MP Scott Simpson supports Memorandum to save our birds
Miranda’s migratory godwits and red knot birds are safer today due to a new agreement signed between New Zealand and China says Coromandel MP Scott Simpson.
“It was a real privilege to be at the Pukorokoro Miranda Shorebird Centre for this important signing.”
The agreement between the Department of Conservation (DOC) and the State Forestry Administration (SFA) of China to protect wetlands in both countries used by migratory birds is very big step forward said Mr Simpson.
“This is a detailed agreement and follows the Memorandum of Understanding that was signed late last year by Chinese Ambassador Wang Lutong and Conservation Minister Maggie Barry.”
The red knot and the bar-tailed godwit fly an incredible 12,000km migration route each way from New Zealand to China and beyond to their breeding grounds, before returning to New Zealand, a round trip of at least 24,000km, each year.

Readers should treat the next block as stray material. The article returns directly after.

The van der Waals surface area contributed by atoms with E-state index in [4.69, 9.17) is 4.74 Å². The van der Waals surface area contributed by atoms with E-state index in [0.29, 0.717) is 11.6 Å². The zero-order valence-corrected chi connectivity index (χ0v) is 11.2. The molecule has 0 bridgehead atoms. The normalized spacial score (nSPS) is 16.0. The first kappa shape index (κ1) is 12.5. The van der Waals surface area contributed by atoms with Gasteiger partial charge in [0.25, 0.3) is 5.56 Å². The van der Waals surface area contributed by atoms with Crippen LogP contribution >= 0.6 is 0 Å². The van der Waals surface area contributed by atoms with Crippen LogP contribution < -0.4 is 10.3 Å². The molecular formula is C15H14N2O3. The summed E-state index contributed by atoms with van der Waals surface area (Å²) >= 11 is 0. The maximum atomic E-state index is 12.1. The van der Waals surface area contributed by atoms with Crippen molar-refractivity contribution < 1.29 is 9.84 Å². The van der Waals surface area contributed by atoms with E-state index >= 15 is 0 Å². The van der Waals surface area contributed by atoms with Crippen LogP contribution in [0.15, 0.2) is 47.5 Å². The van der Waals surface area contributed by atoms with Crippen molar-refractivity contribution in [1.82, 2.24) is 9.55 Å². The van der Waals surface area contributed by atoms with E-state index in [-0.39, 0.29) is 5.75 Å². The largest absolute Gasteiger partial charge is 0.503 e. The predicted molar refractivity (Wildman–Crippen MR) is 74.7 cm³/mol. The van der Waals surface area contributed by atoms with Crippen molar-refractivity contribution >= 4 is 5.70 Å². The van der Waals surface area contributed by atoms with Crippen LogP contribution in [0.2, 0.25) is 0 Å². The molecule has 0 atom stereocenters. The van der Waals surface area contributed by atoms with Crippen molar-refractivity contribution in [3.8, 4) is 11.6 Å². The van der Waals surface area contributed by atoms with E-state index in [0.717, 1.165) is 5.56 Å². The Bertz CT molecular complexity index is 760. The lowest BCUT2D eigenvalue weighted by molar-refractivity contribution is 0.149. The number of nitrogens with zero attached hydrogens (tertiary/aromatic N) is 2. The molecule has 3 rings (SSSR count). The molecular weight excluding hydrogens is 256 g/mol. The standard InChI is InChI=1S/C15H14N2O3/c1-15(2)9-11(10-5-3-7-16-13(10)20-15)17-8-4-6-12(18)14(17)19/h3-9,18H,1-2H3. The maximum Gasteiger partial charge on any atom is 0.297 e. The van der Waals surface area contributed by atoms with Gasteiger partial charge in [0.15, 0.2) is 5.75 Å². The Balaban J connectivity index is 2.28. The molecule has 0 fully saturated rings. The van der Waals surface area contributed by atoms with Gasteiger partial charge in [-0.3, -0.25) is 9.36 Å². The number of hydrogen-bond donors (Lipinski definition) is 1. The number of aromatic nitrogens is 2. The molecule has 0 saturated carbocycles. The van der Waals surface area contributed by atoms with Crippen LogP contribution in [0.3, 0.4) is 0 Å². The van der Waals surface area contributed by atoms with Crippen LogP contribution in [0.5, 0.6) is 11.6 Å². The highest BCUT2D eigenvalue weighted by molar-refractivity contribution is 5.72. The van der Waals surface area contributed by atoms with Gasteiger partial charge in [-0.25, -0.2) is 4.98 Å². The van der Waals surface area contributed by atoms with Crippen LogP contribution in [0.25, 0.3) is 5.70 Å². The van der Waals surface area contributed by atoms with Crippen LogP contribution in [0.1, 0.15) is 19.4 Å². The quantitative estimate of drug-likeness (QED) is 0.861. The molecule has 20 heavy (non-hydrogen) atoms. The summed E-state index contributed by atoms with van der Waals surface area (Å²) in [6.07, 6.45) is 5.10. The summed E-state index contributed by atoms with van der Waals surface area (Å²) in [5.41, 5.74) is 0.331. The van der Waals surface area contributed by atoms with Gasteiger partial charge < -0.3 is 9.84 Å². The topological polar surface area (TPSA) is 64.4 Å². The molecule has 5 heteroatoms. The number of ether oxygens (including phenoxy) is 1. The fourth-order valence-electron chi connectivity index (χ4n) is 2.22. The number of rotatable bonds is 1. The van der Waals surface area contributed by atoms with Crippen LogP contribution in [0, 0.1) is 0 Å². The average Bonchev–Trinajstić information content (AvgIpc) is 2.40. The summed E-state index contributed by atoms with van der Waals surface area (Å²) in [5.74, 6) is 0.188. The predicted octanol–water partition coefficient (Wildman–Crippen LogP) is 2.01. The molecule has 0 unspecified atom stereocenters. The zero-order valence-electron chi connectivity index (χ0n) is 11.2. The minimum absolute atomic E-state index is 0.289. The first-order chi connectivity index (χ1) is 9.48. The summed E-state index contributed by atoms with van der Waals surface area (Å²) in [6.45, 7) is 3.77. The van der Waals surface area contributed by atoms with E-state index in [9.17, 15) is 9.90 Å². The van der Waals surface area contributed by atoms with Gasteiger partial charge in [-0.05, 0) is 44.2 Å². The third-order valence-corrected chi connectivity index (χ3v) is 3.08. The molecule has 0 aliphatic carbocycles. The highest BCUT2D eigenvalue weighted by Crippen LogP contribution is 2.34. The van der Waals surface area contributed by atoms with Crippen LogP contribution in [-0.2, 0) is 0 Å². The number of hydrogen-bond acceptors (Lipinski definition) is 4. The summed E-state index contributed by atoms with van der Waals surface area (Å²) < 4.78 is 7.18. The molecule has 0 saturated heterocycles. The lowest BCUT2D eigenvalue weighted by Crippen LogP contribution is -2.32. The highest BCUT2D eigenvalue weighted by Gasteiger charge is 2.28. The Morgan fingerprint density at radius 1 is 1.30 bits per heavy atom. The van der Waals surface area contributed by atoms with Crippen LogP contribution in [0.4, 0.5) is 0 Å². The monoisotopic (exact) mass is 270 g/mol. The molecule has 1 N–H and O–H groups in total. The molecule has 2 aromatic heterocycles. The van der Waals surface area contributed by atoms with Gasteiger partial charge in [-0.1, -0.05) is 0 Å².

“The agreement ensures these remarkable little birds can continue their journeys” said Scott Simpson
The red knots breed in Siberia, the godwits in Alaska, and both species stop to feed at wetlands in China, before flying to their breeding sites.
The agreement allows for ongoing cooperation to protect and restore several wetlands used by the birds, including Pukorokoro-Miranda on the Firth of Thames. Thousands of red knots and godwits spend the summer at Pukorokoro-Miranda and then leave to begin their annual migration.
“Most importantly this agreement protects a seven kilometre stretch of coastal mudflat and salt ponds in Bohai Bay in China’s Hebei Province used by red knots, and a wetland in the Yalu Jian Nature Reserve near Dandong in Northern China, used by godwits. Those wetlands have been under extreme threat by rapid development. Lobbying by both Chinese and New Zealand officials has now saved the day” said Mr Simpson.
As well as DOC and the SFA, today’s signing has support from Ngati Paoa iwi, Pukorokoro-Miranda Naturalist Trust and Fonterra. “It is inspiring to see co-operation at so many levels to help these incredible birds on their journeys.”
“The Memorandum of Understanding could be deemed an insurance policy to guarantee these incredible birds will not just survive but flourish” said Scott Simpson.